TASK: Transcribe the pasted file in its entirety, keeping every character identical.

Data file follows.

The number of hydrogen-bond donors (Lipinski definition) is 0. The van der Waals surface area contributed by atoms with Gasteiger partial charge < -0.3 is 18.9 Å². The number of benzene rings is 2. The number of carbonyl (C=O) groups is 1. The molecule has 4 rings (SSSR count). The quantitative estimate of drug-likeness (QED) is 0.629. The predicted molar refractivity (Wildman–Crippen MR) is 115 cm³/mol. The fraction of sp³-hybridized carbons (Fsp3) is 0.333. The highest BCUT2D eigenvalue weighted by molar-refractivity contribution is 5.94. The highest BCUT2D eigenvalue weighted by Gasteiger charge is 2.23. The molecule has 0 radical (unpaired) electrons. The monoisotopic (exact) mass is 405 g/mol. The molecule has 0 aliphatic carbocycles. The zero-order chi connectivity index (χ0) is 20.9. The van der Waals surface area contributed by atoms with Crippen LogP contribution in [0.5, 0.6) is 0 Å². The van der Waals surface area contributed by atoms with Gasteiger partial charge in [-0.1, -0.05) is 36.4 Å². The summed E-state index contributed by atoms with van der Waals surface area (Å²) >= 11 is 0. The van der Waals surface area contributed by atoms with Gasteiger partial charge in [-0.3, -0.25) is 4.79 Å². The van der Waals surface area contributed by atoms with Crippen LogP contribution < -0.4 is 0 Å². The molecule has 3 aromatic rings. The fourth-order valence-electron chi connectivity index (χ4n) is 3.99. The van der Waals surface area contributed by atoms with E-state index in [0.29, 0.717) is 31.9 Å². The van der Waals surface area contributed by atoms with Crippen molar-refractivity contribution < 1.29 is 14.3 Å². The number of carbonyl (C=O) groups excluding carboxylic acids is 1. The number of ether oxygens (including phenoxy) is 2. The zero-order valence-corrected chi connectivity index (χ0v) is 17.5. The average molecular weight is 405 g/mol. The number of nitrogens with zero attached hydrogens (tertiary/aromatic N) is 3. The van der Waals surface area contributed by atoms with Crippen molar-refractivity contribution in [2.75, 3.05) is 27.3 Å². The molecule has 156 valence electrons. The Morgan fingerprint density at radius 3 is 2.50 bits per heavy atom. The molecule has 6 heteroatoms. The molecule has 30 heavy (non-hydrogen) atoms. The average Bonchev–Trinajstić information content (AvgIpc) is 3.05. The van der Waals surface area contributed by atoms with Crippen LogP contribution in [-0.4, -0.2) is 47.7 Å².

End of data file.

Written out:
The number of hydrogen-bond donors (Lipinski definition) is 0. The van der Waals surface area contributed by atoms with Gasteiger partial charge < -0.3 is 18.9 Å². The number of benzene rings is 2. The number of carbonyl (C=O) groups is 1. The molecule has 4 rings (SSSR count). The quantitative estimate of drug-likeness (QED) is 0.629. The predicted molar refractivity (Wildman–Crippen MR) is 115 cm³/mol. The fraction of sp³-hybridized carbons (Fsp3) is 0.333. The highest BCUT2D eigenvalue weighted by molar-refractivity contribution is 5.94. The highest BCUT2D eigenvalue weighted by Gasteiger charge is 2.23. The molecule has 0 radical (unpaired) electrons. The monoisotopic (exact) mass is 405 g/mol. The molecule has 0 aliphatic carbocycles. The zero-order chi connectivity index (χ0) is 20.9. The van der Waals surface area contributed by atoms with Crippen LogP contribution in [0.5, 0.6) is 0 Å². The van der Waals surface area contributed by atoms with Gasteiger partial charge in [-0.1, -0.05) is 36.4 Å². The summed E-state index contributed by atoms with van der Waals surface area (Å²) >= 11 is 0. The van der Waals surface area contributed by atoms with Gasteiger partial charge in [-0.3, -0.25) is 4.79 Å². The van der Waals surface area contributed by atoms with Crippen LogP contribution < -0.4 is 0 Å². The molecule has 3 aromatic rings. The fourth-order valence-electron chi connectivity index (χ4n) is 3.99. The van der Waals surface area contributed by atoms with E-state index in [0.29, 0.717) is 31.9 Å². The van der Waals surface area contributed by atoms with Crippen molar-refractivity contribution < 1.29 is 14.3 Å². The number of carbonyl (C=O) groups excluding carboxylic acids is 1. The number of ether oxygens (including phenoxy) is 2. The zero-order valence-corrected chi connectivity index (χ0v) is 17.5. The average molecular weight is 405 g/mol. The number of nitrogens with zero attached hydrogens (tertiary/aromatic N) is 3. The van der Waals surface area contributed by atoms with Crippen molar-refractivity contribution in [2.75, 3.05) is 27.3 Å². The molecule has 156 valence electrons. The Morgan fingerprint density at radius 3 is 2.50 bits per heavy atom. The molecule has 6 heteroatoms. The molecule has 30 heavy (non-hydrogen) atoms. The average Bonchev–Trinajstić information content (AvgIpc) is 3.05. The van der Waals surface area contributed by atoms with Crippen LogP contribution in [-0.4, -0.2) is 47.7 Å².